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What makes sending money internationally so expensive?

OFX International Money Transfers

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There are a number of cost components to making and receiving international payments, most of which are far from transparent to customers and make sending money internationally very expensive:

Currency fees

Currency conversion rates : Banks charge huge margins for currency conversion to the majority of businesses and individuals. They tend to fix rates once a day and therefore need to incorporate enough margin to protect against intraday rate volatility.

In addition, the level of price discrimination is extortionate – they get away with it because they can; businesses and consumers have been kept apathetic to using better alternatives.

Correspondent bank fees : These relate to the network of banking relationships that are utilised to complete an international transfer. Each correspondent bank skims a fee of the transferred amount for simply acting as link in the payment chain.

Customers are rarely made aware in advance as to how many correspondent banks are in the chain and what they will charge, especially when sending money internationally .

Landing fees : The beneficiary bank will charge a fee for receiving the funds from abroad. Again, these are rarely known in advance and can be substantial – there is no standardised fee when sending money internationally. Customers are made aware of a “receiver fee” but not of its magnitude.

Cross border taxes : Transferring money from certain jurisdictions, such as the US and Australia, incurs a withholding tax of up to 30% if it is related to certain types of income.

Payment problems

Repair charges : Banks will charge a considerable fee to fix an issue relating to incorrect details, such as the BIC code, having been entered as part of beneficiary details. This can be overcome by way of pre-confirmation of payment details, but banks do not usually offer such a service to customers.

Returned funds fees : If a payment needs to be returned, whether instigated actively by you,e.g. a stop payment, or due to insufficient funds or incorrect payment details, the bank will charge a fee to process the return. This can be upwards of $30.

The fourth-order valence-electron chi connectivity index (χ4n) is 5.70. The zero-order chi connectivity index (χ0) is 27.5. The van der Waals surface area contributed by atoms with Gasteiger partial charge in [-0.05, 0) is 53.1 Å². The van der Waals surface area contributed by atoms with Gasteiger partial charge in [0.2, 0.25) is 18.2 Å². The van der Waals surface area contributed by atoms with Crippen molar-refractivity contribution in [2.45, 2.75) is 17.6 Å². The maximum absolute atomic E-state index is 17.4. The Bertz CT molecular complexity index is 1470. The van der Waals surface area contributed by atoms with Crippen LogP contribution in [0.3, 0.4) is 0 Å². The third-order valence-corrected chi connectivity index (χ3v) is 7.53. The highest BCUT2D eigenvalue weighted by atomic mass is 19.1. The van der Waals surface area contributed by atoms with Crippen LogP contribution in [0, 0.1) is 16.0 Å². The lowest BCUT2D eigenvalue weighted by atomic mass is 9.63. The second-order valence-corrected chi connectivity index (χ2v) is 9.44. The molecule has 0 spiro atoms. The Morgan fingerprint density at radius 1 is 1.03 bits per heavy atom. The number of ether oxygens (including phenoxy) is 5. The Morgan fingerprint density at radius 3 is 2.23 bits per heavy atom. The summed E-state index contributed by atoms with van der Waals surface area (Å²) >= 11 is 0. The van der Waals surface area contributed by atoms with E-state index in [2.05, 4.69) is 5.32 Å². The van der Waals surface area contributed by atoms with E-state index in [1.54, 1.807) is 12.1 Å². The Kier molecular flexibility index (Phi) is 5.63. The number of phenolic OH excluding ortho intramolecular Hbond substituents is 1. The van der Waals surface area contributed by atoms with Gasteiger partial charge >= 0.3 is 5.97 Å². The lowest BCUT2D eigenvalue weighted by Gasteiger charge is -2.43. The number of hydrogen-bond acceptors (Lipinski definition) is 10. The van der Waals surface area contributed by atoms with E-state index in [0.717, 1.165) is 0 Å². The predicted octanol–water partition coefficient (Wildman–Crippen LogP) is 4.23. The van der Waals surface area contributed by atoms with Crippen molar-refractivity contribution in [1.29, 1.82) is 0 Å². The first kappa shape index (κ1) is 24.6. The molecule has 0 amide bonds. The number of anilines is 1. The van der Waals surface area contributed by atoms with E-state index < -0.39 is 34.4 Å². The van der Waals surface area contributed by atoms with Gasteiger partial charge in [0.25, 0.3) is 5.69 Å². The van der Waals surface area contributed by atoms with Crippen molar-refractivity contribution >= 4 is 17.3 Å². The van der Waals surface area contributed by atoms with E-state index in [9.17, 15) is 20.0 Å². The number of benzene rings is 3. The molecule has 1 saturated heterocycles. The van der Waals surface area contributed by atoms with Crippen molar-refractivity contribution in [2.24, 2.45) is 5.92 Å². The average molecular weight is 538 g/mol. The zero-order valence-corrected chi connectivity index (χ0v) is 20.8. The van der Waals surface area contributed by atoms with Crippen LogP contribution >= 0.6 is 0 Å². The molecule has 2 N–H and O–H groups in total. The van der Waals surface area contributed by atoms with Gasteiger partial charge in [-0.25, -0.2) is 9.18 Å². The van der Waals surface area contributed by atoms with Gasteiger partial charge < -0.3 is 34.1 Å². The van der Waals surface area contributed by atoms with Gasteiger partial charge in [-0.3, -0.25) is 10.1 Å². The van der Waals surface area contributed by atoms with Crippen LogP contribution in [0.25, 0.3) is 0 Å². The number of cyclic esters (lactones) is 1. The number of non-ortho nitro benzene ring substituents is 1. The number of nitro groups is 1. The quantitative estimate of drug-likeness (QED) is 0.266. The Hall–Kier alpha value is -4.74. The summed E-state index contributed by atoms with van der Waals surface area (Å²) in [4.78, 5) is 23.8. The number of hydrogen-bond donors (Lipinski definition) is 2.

Cost of a trace : The cost of finding money that has gone missing in the payment chain.

How can I avoid all of the above and get the best possible foreign currency exchange rate?

 

Further Reading

 

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Both the Australian dollar and British pound sterling have had a hard time of late caught between the rock of the China/US trade war and the Brexit hard place.

Last update: 13 Aug, 2019

Facebook’s Libra Is Not the Game Changer That’s Being Promised

Enthusiasts would have us believe that Facebook’s own digital currency, Libra, will instantly revolutionize the remittance industry upon its release in 2020 — except it won’t. A harsher reality awaits, with conversion costs, capital gains taxes and a lack of Libra-priced goods all likely to limit its appeal.

Last update: 6 Jul, 2019

Australia Cuts Interest Rates to Record Low

RBA Australian dollar AUD currency news and forecasts

The RBA has cut Australian interest rates to a record low of 1 percent in an effort to boost inflation. The Australian dollar is slightly stronger following the widely expected decision but is expected to lose 5–7 percent of its value before year-end.

Last update: 14 Aug, 2019

  

Posted to: General Transfers

 
   

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